The three big teams are no longer the only ones capable of recruiting international footballers and renowned names from across Europe and Latin America, you will find familiar names everywhere you look in Turkey today from Florent Malouda and Oscar Cardozo in Trabzonspor to Ryan Babel at Kasimpasa to Taye Taiwo and Sebastian Frey at Bursaspor, the Süper Lig is hoping to draw more followers from abroad and the trend of big names flocking into the league is not limited to players only, the number big name foreign coaches are now an increasing trend with legendary Brazil full-back Roberto Carlos and Vahid Halilhodzic, the man behind Algeria’s recent World Cup achievement, among the names on the benches.

Turkey’s ‘economic miracle’ as it was dubbed by many economists was mainly characterized by the rise of cities in the Anatolian Region, as opposed to the traditionally rich triangle of Istanbul-Ankara-Izmir. This has been a key factor in the development of the ‘Süper Lig’; Turkey’s national competition currently features 18 teams from 14 different cities which is a testament of the growth these cities have undergone. Kayseri in central Anatolia had two teams in the top division last season, Kayserispor and Kayseri Erciyesspor. Unsurprisingly, the economic growth in the city was so rapid it once opened a record 139 new businesses in one day back in 2004 as per the Globalist, it also recorded a Billion dollars in exports by 2007 and continues to see population growth of over 15% a year.

Last season witnessed a relegation battle including the two Kayserian clubs with Kayseri Erciyesspor finishing 3 points above the relegation zone, thus guaranteeing a share in the $ 450 million TV rights deal. A sum that has increased by more than 4000% since 1998 as per Turkish Football, Süper Lig is now the most valuable in Europe outside the big 5.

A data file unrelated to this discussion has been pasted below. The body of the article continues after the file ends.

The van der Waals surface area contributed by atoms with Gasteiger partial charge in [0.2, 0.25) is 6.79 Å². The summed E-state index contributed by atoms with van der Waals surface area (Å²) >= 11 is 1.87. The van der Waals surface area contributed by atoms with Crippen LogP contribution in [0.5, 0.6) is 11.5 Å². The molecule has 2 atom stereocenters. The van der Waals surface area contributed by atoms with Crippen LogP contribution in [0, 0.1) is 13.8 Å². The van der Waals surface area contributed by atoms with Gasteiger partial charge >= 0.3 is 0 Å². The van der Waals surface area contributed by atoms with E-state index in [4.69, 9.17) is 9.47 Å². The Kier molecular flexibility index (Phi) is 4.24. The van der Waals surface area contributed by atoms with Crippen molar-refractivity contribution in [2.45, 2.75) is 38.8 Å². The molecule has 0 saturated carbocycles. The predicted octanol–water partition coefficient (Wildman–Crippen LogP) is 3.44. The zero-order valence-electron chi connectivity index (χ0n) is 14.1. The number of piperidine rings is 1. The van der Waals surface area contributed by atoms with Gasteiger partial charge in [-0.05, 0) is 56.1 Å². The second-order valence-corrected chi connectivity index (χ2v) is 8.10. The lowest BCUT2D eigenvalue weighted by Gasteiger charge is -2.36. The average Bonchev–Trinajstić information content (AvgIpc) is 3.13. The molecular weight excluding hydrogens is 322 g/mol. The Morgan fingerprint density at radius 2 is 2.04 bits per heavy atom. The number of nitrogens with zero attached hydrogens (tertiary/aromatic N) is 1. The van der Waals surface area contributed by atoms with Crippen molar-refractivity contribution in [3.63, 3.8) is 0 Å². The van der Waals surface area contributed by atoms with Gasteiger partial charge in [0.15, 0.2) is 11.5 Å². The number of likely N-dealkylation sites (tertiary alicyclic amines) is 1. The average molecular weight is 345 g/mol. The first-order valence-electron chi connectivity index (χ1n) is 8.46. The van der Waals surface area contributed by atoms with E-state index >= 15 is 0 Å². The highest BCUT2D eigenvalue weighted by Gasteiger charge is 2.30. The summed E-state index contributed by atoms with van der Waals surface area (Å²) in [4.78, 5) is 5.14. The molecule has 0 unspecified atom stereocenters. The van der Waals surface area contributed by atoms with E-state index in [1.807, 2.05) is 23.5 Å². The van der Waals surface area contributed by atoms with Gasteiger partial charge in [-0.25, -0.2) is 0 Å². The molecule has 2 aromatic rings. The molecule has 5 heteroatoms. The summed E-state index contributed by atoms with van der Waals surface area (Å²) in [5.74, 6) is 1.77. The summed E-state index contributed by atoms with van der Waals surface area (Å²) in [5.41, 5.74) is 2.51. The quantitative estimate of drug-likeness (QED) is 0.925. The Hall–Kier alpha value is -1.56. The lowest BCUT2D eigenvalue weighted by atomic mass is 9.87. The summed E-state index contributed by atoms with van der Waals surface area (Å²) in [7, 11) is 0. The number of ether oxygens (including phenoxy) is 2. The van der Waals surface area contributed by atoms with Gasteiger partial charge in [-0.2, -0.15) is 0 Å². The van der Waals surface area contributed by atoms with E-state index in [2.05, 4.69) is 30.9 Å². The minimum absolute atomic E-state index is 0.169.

One of the main challenges facing Turkish football’s pursuit for a place among Europe’s elite is results on the European stage. Since the creation of the Süper Lig in its current form in 2001, its representatives have made it to the Champions League quarter-finals only twice, once for Galatasaray in 2012-13 and once for Fenerbahce in 2007-08 season while their best result in the Europa League is Fenerbahce’s semi-finalist finish in 2012-13. If Turkey is to move further up the UEFA coefficients, their top clubs will need to mount a more serious challenge for Europa League title on a regular basis and feature more often in the latter stages of the Champions League.

Turkish football is giving strong signals it’s heading in the right direction; fans will hope recent political and social tensions do not reflect negatively on the growth of the beautiful game in their country.

As the Süper Lig takes on the big five leagues in Europe, its top clubs need to take the lead once more to achieve the level of success this football obsessed nation has always longed for. Continuous growth of provincial clubs will keep the top teams on their toes as they are now at constant risk of losing their European football participation and all the extra income that comes along; It is simply no longer option to stay put for Galatasaray and fellow Istanbulite teams.